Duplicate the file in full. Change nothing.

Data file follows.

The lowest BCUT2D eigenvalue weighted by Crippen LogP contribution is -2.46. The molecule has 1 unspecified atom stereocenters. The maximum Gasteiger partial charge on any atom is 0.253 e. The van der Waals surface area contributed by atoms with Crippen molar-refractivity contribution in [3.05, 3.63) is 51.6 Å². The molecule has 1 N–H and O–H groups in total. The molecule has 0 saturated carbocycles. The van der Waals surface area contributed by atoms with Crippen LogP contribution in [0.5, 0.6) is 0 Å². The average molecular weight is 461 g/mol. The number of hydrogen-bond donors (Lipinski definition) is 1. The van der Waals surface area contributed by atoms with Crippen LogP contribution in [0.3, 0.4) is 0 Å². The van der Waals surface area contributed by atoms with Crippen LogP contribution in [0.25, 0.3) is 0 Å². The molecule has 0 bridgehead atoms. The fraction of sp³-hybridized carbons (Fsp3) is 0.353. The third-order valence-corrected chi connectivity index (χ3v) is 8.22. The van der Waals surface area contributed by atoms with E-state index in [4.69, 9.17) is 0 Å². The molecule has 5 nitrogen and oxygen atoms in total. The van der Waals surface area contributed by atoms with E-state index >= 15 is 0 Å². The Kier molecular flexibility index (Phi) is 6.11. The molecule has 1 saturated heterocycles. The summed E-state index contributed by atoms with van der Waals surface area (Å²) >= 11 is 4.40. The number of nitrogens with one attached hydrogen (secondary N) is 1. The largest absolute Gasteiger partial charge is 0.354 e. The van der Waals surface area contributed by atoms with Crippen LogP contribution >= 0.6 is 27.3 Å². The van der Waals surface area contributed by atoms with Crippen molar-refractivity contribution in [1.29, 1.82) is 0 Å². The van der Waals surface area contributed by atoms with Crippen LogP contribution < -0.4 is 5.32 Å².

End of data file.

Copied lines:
The lowest BCUT2D eigenvalue weighted by Crippen LogP contribution is -2.46. The molecule has 1 unspecified atom stereocenters. The maximum Gasteiger partial charge on any atom is 0.253 e. The van der Waals surface area contributed by atoms with Crippen molar-refractivity contribution in [3.05, 3.63) is 51.6 Å². The molecule has 1 N–H and O–H groups in total. The molecule has 0 saturated carbocycles. The van der Waals surface area contributed by atoms with Crippen LogP contribution in [0.5, 0.6) is 0 Å². The average molecular weight is 461 g/mol. The number of hydrogen-bond donors (Lipinski definition) is 1. The van der Waals surface area contributed by atoms with Crippen LogP contribution in [0.3, 0.4) is 0 Å². The van der Waals surface area contributed by atoms with Crippen LogP contribution in [0.25, 0.3) is 0 Å². The molecule has 0 bridgehead atoms. The fraction of sp³-hybridized carbons (Fsp3) is 0.353. The third-order valence-corrected chi connectivity index (χ3v) is 8.22. The van der Waals surface area contributed by atoms with E-state index in [4.69, 9.17) is 0 Å². The molecule has 5 nitrogen and oxygen atoms in total. The van der Waals surface area contributed by atoms with E-state index >= 15 is 0 Å². The Kier molecular flexibility index (Phi) is 6.11. The molecule has 1 saturated heterocycles. The summed E-state index contributed by atoms with van der Waals surface area (Å²) >= 11 is 4.40. The number of nitrogens with one attached hydrogen (secondary N) is 1. The largest absolute Gasteiger partial charge is 0.354 e. The van der Waals surface area contributed by atoms with Crippen LogP contribution >= 0.6 is 27.3 Å². The van der Waals surface area contributed by atoms with Crippen molar-refractivity contribution in [1.29, 1.82) is 0 Å². The van der Waals surface area contributed by atoms with Crippen LogP contribution < -0.4 is 5.32 Å².